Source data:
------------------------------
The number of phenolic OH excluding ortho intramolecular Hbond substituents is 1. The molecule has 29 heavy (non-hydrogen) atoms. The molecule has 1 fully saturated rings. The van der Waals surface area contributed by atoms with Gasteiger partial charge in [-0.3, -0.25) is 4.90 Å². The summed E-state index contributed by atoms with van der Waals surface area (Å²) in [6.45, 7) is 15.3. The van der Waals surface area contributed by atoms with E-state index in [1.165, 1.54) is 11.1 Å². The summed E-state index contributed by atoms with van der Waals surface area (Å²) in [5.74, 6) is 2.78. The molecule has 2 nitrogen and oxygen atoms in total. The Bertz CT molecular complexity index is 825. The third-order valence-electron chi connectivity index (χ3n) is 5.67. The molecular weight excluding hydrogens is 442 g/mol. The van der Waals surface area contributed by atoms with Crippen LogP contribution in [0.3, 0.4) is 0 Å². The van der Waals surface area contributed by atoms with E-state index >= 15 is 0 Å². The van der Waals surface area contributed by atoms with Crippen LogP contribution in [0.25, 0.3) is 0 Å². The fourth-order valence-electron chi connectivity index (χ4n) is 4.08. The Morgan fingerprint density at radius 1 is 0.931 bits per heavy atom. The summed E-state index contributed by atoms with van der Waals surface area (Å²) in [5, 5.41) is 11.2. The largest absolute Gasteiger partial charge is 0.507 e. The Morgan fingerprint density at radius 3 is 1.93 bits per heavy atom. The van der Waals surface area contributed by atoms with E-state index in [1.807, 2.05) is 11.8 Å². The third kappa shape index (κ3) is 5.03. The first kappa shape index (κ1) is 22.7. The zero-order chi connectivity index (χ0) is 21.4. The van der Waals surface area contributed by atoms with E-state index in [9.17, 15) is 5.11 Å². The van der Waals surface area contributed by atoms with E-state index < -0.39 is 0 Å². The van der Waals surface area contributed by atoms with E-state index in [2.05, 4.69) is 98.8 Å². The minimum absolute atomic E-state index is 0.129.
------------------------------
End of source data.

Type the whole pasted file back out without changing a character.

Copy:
The number of phenolic OH excluding ortho intramolecular Hbond substituents is 1. The molecule has 29 heavy (non-hydrogen) atoms. The molecule has 1 fully saturated rings. The van der Waals surface area contributed by atoms with Gasteiger partial charge in [-0.3, -0.25) is 4.90 Å². The summed E-state index contributed by atoms with van der Waals surface area (Å²) in [6.45, 7) is 15.3. The van der Waals surface area contributed by atoms with E-state index in [1.165, 1.54) is 11.1 Å². The summed E-state index contributed by atoms with van der Waals surface area (Å²) in [5.74, 6) is 2.78. The molecule has 2 nitrogen and oxygen atoms in total. The Bertz CT molecular complexity index is 825. The third-order valence-electron chi connectivity index (χ3n) is 5.67. The molecular weight excluding hydrogens is 442 g/mol. The van der Waals surface area contributed by atoms with Crippen LogP contribution in [0.3, 0.4) is 0 Å². The van der Waals surface area contributed by atoms with E-state index >= 15 is 0 Å². The van der Waals surface area contributed by atoms with Crippen LogP contribution in [0.25, 0.3) is 0 Å². The fourth-order valence-electron chi connectivity index (χ4n) is 4.08. The Morgan fingerprint density at radius 1 is 0.931 bits per heavy atom. The summed E-state index contributed by atoms with van der Waals surface area (Å²) in [5, 5.41) is 11.2. The largest absolute Gasteiger partial charge is 0.507 e. The Morgan fingerprint density at radius 3 is 1.93 bits per heavy atom. The van der Waals surface area contributed by atoms with E-state index in [1.807, 2.05) is 11.8 Å². The third kappa shape index (κ3) is 5.03. The first kappa shape index (κ1) is 22.7. The zero-order chi connectivity index (χ0) is 21.4. The van der Waals surface area contributed by atoms with E-state index in [9.17, 15) is 5.11 Å². The van der Waals surface area contributed by atoms with E-state index < -0.39 is 0 Å². The van der Waals surface area contributed by atoms with E-state index in [2.05, 4.69) is 98.8 Å². The minimum absolute atomic E-state index is 0.129.